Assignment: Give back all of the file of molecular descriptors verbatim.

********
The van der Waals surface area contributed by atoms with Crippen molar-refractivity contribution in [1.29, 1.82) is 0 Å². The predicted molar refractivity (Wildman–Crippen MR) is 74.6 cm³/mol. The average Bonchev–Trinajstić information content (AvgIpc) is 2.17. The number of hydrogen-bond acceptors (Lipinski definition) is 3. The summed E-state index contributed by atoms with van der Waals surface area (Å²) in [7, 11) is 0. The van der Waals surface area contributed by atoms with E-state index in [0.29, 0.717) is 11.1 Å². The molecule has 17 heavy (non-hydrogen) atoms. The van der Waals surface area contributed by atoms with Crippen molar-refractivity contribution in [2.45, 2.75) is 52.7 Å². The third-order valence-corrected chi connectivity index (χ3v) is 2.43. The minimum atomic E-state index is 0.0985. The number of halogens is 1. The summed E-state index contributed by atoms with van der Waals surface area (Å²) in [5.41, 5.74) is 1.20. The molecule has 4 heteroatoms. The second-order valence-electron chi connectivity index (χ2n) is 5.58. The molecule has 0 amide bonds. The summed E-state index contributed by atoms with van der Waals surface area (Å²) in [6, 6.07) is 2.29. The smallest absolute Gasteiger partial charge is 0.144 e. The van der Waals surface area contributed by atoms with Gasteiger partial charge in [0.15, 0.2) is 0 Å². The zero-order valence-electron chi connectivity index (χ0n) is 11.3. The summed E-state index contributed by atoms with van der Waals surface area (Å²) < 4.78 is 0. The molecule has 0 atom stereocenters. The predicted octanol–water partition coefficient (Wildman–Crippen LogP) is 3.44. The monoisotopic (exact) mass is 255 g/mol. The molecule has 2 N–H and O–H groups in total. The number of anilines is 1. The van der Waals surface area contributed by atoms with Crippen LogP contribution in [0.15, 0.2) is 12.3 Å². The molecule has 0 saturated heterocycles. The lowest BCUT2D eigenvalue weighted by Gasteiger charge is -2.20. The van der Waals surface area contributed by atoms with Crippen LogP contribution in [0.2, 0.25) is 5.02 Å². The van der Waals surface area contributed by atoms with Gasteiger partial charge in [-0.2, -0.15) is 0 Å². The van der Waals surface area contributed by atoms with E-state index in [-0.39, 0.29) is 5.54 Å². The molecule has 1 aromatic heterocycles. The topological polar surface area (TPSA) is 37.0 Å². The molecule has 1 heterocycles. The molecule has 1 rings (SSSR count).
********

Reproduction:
The van der Waals surface area contributed by atoms with Crippen molar-refractivity contribution in [1.29, 1.82) is 0 Å². The predicted molar refractivity (Wildman–Crippen MR) is 74.6 cm³/mol. The average Bonchev–Trinajstić information content (AvgIpc) is 2.17. The number of hydrogen-bond acceptors (Lipinski definition) is 3. The summed E-state index contributed by atoms with van der Waals surface area (Å²) in [7, 11) is 0. The van der Waals surface area contributed by atoms with E-state index in [0.29, 0.717) is 11.1 Å². The molecule has 17 heavy (non-hydrogen) atoms. The van der Waals surface area contributed by atoms with Crippen molar-refractivity contribution in [2.45, 2.75) is 52.7 Å². The third-order valence-corrected chi connectivity index (χ3v) is 2.43. The minimum atomic E-state index is 0.0985. The number of halogens is 1. The summed E-state index contributed by atoms with van der Waals surface area (Å²) in [5.41, 5.74) is 1.20. The molecule has 4 heteroatoms. The second-order valence-electron chi connectivity index (χ2n) is 5.58. The molecule has 0 amide bonds. The summed E-state index contributed by atoms with van der Waals surface area (Å²) in [6, 6.07) is 2.29. The smallest absolute Gasteiger partial charge is 0.144 e. The van der Waals surface area contributed by atoms with Gasteiger partial charge in [0.15, 0.2) is 0 Å². The zero-order valence-electron chi connectivity index (χ0n) is 11.3. The summed E-state index contributed by atoms with van der Waals surface area (Å²) < 4.78 is 0. The molecule has 0 atom stereocenters. The predicted octanol–water partition coefficient (Wildman–Crippen LogP) is 3.44. The monoisotopic (exact) mass is 255 g/mol. The molecule has 2 N–H and O–H groups in total. The number of anilines is 1. The van der Waals surface area contributed by atoms with Crippen LogP contribution in [0.15, 0.2) is 12.3 Å². The molecule has 0 saturated heterocycles. The lowest BCUT2D eigenvalue weighted by Gasteiger charge is -2.20. The van der Waals surface area contributed by atoms with Crippen LogP contribution in [0.2, 0.25) is 5.02 Å². The van der Waals surface area contributed by atoms with Gasteiger partial charge in [-0.2, -0.15) is 0 Å². The van der Waals surface area contributed by atoms with E-state index in [-0.39, 0.29) is 5.54 Å². The molecule has 1 aromatic heterocycles. The topological polar surface area (TPSA) is 37.0 Å². The molecule has 1 heterocycles. The molecule has 1 rings (SSSR count).